Utah photographer vandalizes rival’s studio

I was aware that it’s tougher than ever to be a photographer these days, but this is the first time I’ve heard of fighting the competition with a slingshot:

Kurtis Leo Leany, 52, must also pay a $1,000 fine, write a letter of apology to the victim and complete an anger-management class as part of a 36-month probation.
In March, Leany pleaded guilty as charged in 5th District Court to one count of third-degree felony criminal mischief.
Leany used a slingshot to damage windows at Studio West Photography five times during a six-week period between Aug. 5 and Sept. 14, according to court documents. He told police he believed owner Karl Hugh was stealing business from him.
But Leany, who owns Zion Photography, later told The Tribune: “I was just in a really bad place; I couldn’t see that it was the economy and I instantly blamed [Hugh] because of things in the past.” —
By Stephen Hunt, The Salt Lake Tribune

Alinea chef Grant Achatz in New Yorker: so 5 mins. ago!

I opened the new issue of the New Yorker to see a nice big photo of Grant Achatz, the chef at the very highly praised Chicago restaurant Alinea, igniting one of his signature dishes. Dudes, that’s so 5 minutes ago! I photographed the celebrated arsonist torching a pheasant breast on an oak branch for the Village Voice in 2005 (although they didn’t run the flaming pheasant photo–shown below–they ran a shot I took of the dish without Achatz). WHATEVS.

Kidding aside, the Achatz portrait in the New Yorker (not the one below) was taken by Ethan Levitas, whose work is really stellar. Also, in that same issue (May 12th, 2008) there’s also an illuminating article on the powerful and ubiquitous retoucher Pasal Dangin.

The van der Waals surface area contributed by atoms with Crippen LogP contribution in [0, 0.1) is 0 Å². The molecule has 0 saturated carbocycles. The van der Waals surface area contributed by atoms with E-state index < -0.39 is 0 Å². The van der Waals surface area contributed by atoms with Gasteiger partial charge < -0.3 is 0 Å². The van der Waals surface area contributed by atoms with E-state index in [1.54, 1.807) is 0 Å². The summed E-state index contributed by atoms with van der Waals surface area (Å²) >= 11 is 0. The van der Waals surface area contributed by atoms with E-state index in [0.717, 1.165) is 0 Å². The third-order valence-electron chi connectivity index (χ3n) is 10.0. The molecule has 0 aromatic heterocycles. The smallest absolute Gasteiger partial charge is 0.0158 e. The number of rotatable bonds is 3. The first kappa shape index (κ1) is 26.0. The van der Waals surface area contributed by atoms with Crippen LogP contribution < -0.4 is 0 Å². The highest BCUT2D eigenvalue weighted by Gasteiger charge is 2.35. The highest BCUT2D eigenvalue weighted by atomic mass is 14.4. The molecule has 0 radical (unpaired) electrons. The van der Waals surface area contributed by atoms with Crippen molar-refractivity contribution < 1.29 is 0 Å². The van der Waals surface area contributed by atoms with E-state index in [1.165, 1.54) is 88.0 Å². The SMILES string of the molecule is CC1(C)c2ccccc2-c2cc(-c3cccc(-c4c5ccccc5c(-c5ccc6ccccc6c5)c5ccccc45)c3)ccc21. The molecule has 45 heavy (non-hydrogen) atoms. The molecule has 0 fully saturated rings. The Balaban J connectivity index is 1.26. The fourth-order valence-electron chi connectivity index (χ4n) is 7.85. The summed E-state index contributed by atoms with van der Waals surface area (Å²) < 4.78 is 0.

Alinea chef Grant Achatz

(Photograph by Jim Newberry)

Today is World Press Freedom Day

KAESONG, North Korea—International Press photographers cover the Korean War, 1952.

Over at Slate, there is an inspiring series of photographs from the legendary photo agency Magnum, celebrating World Press Freedom Day. Shown above: KAESONG, North Korea—International Press photographers cover the Korean War, 1952. Photo © Werner Bischof / Magnum Photos

Of Montreal

It’s springtime, and Of Montreal is looking more fabulous than you are. Watch out for the ninja! If you’re so inclined, you can catch them in action in Toronto on May 4th; Paris May 8th, and on May 11th they’ll be taking the stage at the All Tomorrow’s Parties Festival in East Sussex, England.

Of Montreal

(Photo by Jim Newberry)

Bring the Rage!

Bring on the Rage!

I find it charming that Seagram’s is encouraging folks to “bring on the (presumably alcoholic) rage.” I guess drunken rages can be “exciting,” as the following example proves; a few drinks and this guy thinks he’s Ozzy Osbourne:

Mark Andrew Johnson, 45, of Seaford, Victoria, got home drunk, falsely accusing his partner of infidelity before assaulting her and pulling the budgie out of its cage.

Johnson tore the bird’s head from its body, throwing it into the yard, prosecutor Bruce Nibbs told the County Court yesterday.

Johnson then asked his partner where the dog was.

(By Shelley Hodgson, from News.com.au) Billboard photo by Jim Newberry

Erdman/Newberry Lethargy Art Walk II

Lethargy Art Walk II

This Saturday, April 26th, painter Derek Erdman and photographer Jim Newberry (AKA, me) present the second annual Lethargy Art Walk. The Lethargy Art Walk is a lot like Around the Coyote, or the Pilsen Artists’ Walk, only much, much, much less walking. There’s my studio, and across the hall, Erdman’s place. Please come, and be sure to bring lots of cash. Here is a stereo (3d) portrait of Erdman I shot for the L.A.W. II promotional materials:

Stereo portrait of Derek Erdman

And Erdman’s portrait of me (apparently my medication is wearing off…):

Protman

I photographed electronic musician Joe Hahn, stage name Protman, for this week’s Reader. Protman finds old video game controllers, including joysticks, and turns them into MIDI controllers.

Joe Hahn, AKA Protman

It’s for the issue dated tomorrow, but it appeared online today, the same day that, coincidentally, Boing Boing posted this, a video clip featuring a 15 times larger than life, working, Atari joystick: